Top 10 ‘High Tea’ Locations in London

Top 10 ‘High Tea’ Locations in London

We took advantage of the cheap trips to London (see posts below this one) and got a Denver-London trip planned for February for just $556 per person.  Now we are beginning to think about our five days there and my daughter asked in we could try a high tea in one of the swanky hotels …  So we began to do some research and here is our top 10 list.

 

HISTORY OF HIGH TEA

First, where did this whole ‘high tea’, middle of the day meal, get started?   Afternoon tea was introduced in England by Anna, the seventh Duchess of Bedford, in the year 1840. The Duchess would become hungry around four o’clock in the afternoon. The evening meal in her household was served fashionably late at eight o’clock, thus leaving a long period of time between lunch and dinner. The Duchess asked that a tray of tea, bread and butter (some time earlier, the Earl of Sandwich had had the idea of putting a filling between two slices of bread) and cake be brought to her room during the late afternoon. This private ceremony was firstly done furtively in her bedroom, but over time well-heeled acquaintances joined her and the practice was perpetuated.  This became a habit of hers and she began inviting friends to join her.   This pause for tea became a fashionable social event. During the 1880’s upper-class and society women would change into long gowns, gloves and hats for their afternoon tea which was usually served in the drawing room between four and five o’clock.

 

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TOP LOCATION IN LONDON FOR HIGH TEA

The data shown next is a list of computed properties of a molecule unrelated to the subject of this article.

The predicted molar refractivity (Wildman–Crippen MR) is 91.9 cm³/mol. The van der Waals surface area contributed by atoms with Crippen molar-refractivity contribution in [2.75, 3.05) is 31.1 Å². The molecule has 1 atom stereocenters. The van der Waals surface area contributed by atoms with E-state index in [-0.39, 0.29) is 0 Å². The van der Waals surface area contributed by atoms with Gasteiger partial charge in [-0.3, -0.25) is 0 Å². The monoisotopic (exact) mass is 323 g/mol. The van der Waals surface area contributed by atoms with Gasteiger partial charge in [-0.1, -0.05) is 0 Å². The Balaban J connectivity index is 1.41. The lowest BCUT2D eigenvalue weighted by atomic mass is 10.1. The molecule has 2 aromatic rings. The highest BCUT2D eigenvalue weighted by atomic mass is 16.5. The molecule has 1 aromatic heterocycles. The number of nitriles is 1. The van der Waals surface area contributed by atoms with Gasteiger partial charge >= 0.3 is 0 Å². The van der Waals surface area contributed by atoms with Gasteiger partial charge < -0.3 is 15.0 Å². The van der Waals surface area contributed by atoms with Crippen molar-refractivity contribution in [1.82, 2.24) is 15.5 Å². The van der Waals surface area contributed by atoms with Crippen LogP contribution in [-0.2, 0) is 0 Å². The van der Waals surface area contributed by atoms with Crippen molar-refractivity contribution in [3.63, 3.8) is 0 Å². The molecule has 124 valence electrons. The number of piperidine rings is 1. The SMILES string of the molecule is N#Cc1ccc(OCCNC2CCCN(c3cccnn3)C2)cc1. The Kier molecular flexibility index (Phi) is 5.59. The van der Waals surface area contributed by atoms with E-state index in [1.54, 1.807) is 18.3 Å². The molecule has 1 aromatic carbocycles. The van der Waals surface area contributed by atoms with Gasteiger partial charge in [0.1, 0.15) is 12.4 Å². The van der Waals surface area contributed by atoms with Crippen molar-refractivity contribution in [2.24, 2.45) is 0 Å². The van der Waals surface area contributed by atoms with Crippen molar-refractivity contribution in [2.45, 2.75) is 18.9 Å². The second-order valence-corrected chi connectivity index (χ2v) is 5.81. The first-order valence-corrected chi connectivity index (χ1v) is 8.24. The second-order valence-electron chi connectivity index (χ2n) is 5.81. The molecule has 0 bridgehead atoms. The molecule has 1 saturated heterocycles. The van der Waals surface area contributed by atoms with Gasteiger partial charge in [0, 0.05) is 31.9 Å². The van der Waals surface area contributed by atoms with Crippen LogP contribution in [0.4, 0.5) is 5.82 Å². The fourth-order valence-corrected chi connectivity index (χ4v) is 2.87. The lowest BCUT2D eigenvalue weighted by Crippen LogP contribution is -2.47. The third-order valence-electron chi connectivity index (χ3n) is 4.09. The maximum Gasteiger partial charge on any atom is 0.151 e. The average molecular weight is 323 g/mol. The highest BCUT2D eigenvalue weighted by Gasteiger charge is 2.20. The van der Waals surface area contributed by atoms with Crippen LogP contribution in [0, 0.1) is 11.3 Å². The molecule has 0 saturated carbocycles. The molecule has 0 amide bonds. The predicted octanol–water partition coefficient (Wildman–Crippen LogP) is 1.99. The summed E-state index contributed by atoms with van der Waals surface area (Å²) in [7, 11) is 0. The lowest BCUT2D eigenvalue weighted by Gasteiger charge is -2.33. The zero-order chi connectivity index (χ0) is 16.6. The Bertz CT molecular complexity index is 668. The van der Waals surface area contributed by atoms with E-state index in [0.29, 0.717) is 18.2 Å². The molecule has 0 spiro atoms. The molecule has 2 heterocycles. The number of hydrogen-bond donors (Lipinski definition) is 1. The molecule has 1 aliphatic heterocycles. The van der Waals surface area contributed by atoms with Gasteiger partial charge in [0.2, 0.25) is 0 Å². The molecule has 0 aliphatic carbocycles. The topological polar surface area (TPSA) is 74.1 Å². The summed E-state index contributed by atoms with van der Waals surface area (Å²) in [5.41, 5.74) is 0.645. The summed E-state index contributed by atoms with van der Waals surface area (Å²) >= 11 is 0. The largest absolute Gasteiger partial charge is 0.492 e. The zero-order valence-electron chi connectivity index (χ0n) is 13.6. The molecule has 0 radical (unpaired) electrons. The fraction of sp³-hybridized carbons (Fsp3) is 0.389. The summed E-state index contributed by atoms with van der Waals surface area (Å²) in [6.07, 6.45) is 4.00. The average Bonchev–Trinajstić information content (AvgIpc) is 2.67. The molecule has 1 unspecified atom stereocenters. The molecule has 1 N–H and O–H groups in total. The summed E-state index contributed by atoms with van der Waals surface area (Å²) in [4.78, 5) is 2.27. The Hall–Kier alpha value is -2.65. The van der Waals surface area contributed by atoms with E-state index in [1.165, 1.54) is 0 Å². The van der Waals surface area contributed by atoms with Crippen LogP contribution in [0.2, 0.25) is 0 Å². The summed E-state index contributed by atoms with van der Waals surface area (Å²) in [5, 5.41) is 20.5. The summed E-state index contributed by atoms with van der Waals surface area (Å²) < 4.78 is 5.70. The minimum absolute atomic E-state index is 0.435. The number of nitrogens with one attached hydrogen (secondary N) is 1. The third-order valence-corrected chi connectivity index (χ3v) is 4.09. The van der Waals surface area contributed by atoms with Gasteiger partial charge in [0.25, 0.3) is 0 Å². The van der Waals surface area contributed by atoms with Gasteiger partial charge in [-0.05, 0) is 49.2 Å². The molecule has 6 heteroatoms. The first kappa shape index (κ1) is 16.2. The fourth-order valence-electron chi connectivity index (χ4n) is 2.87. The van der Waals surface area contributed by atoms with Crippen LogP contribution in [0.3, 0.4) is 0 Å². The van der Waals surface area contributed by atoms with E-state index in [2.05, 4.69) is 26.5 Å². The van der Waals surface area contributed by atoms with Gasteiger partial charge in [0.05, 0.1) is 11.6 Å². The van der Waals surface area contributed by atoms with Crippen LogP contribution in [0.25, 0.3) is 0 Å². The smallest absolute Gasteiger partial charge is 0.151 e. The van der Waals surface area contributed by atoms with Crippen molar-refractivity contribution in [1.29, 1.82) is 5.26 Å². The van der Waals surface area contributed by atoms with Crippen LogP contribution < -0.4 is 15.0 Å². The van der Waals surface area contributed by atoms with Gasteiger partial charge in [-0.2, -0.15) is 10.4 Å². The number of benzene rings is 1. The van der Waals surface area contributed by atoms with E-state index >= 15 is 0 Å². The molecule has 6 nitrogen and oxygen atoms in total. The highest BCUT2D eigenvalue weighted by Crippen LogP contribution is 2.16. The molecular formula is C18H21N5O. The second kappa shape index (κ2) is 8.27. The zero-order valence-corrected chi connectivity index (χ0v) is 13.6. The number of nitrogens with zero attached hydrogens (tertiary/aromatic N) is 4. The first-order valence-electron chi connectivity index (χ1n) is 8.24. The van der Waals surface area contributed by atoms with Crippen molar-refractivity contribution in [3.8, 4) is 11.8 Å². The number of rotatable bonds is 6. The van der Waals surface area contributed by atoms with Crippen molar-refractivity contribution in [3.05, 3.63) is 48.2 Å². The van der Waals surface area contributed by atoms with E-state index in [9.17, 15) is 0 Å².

1. Our Top Pick for Traditional Afternoon Tea: The Ritz

Afternoon tea has been served at the Ritz since its 1906 opening and that sense of heritage is partly why it remains so popular today. Served with precision in the hotel’s ornate Palm Court, the tea includes the requisite finger sandwiches with smoked salmon, roast ham et al,alongside fresh raisin and apple scones and cakes on a tiered cake stand. Service is assured and seamless if occasionally a touch perfunctory – perhaps an inevitability when staff serve so many customers each day. The company, meanwhile, is polite: here it is required that one dresses for tea, with (gentle)men expected to wear jacket and tie; jeans, sportwear and trainers are forbidden. That sense of formality seems an especially strong lure for foreigners eager to experience a sense of British pomp and ceremony, so book well in advance if you want to secure a spot at this enduringly popular spot.


Top treat: they may lack the flair of the cakes that follow, but the sandwiches here are a fresh, tasty and wholesome start to proceedings
Address: The Ritz, 150 Piccadilly, W1J 9BR
Days and times: daily 11.30am-7.30pm
Cost: £52, or £68 for a champagne afternoon tea
Check availability: The Ritz, London

 

2. Tops for Location/Ambience: Sketch afternoon tea

Kudos to Mayfair’s sketch: management’s decision to commission a changing roster of artists to design its Gallery restaurant has come up trumps. So pretty and thoroughly pink, current designer David Shrigley’s interior is a confection of dainty scalloped chairs and plush banquettes, witty bespoke ceramics by British brand Caverswall, and over 200 illustrations jostling for space on the dusty pink walls – it is a setting tailormade for an endearingly eccentric, quintessentially British afternoon tea.    For most that tea begins with a glass of champagne – rosé, usually – before guests plunder a platter of top-quality finger sandwiches and tuck into scones with fig and strawberry jam; pastries include a tangy citrus meringue and pistachio profiterole, and replenishments are offered readily by staff that are youthful, energised and friendly, and stylishly attired in uniforms by Richard Nicoll and Isa Arfen.

Top treat: the Comté cheese panini, which arrives warm and is a deliciously simple, gourmet take on the classic cheese toastie.
Address: 9 Conduit St, London W1S 2XG
Days and times: daily midday to 4.30pm
Cost: £45pp or £57pp with champagne, though disappointingly prices are racheted up to £68 during all manner of special occasions such as the Chelsea Flower Show.

 

3.  Best for a special celebration: Claridge’s afternoon tea